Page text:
Over a decade on from its first big screen outing, enduringly popular cartoon character Spongebob SquarePants returns to cinemas. The SpongeBob Movie: Sponge Out of Water (2015) is a prequel to the previous film and sees SpongeBob (Tom Kenny) and his friends on the trail of the person behind the theft of their Krabby Patty secret formula, somehow connected to the film’s narrator, Burger Beard The Pirate (Antonio Banderas). In an era saturated by computer animation, it is refreshing to see directors Mike Mitchell (Shrek Forever After) and Paul Tibbitt (a writer for the original series) not only stick to hand drawn animation for the majority of the film, but also keep the anarchic feel of the TV show.
The energy, colours and simple humour cross over into the longer format with ease, sticking by its silliness throughout and appealing squarely to fans of the series. SpongeBob’s rousing speech in the Krusty Krab, set to Ennio Morricone’s The Ecstasy of Gold, underlines the film’s mix of the witty and the bizarre. That is not to say this is simply an extended episode. Whereas Plankton (Mr Lawrence) was the villain of the first film, here he becomes reluctant partners with SpongeBob for the film’s middle section, and its most entertaining moments. Using two characters not often put together creates some amusing culture clash comedy as they attempt to clear Plankton’s name, having been accused by the residents of Bikini Bottom of stealing the Krabby Patty formula and sending their town in ruin.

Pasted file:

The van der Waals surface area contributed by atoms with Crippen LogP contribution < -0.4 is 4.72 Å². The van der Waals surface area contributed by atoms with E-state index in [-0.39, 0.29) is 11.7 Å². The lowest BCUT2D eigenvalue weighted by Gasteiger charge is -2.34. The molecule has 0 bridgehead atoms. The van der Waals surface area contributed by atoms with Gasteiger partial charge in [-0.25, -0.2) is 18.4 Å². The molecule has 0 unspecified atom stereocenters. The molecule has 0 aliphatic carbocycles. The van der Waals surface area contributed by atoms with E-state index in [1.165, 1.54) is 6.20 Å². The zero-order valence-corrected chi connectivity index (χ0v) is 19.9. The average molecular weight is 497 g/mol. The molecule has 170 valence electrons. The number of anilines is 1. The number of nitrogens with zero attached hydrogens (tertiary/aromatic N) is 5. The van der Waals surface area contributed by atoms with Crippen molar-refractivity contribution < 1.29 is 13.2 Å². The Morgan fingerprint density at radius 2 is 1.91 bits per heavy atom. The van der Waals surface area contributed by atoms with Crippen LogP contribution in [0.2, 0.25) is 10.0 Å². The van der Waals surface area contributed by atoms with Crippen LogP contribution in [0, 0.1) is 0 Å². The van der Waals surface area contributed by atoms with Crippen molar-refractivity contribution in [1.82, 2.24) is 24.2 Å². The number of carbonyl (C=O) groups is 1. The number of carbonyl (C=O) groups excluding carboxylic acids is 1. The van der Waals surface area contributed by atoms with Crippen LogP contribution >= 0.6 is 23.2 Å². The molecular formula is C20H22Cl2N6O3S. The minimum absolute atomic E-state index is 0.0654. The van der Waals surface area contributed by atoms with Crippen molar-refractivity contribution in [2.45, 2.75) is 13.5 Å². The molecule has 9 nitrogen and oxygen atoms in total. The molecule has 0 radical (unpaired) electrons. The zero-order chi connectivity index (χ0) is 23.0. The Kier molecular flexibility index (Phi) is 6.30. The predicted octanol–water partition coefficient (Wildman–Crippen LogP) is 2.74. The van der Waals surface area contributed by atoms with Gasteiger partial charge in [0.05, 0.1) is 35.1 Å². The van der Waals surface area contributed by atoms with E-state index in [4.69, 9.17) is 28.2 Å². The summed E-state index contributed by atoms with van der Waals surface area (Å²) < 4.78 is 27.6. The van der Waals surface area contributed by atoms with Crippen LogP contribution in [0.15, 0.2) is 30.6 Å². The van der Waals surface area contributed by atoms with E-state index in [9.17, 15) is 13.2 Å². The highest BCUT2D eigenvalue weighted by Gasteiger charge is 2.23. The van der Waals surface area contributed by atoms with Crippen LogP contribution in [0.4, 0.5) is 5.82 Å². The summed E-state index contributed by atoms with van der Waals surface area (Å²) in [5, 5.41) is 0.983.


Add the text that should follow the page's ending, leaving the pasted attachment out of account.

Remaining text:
It also opens up the story for some unusual, almost psychedelic scenes – such as the pair meeting a talking dolphin named Bubbles (Matt Berry) – without a loss of pace or interest. The final act, where the now CGI rendered characters arrive ‘on the surface’ for the climactic battle, feels too different from the rest of the film and adds little beyond some elaborate comic action sequences. This visual shift gives the impression that it is there simply as a new attraction for the sequel, a disappointing but unsurprising note of studio cynicism in an otherwise sincere movie. Banderas is mostly unmemorable as the villain, matching the manic vigour of his animated counterparts but never having the underlying wit. Nevertheless, Sponge Out of Water achieves what most TV adaptations don’t – a way of taking familiar characters and doing something new with them. The wayward narrative will appeal to fans as much as it will befuddle newcomers, making for an imperfect but hugely endearing family adventure.
James Luxford | @JLFilm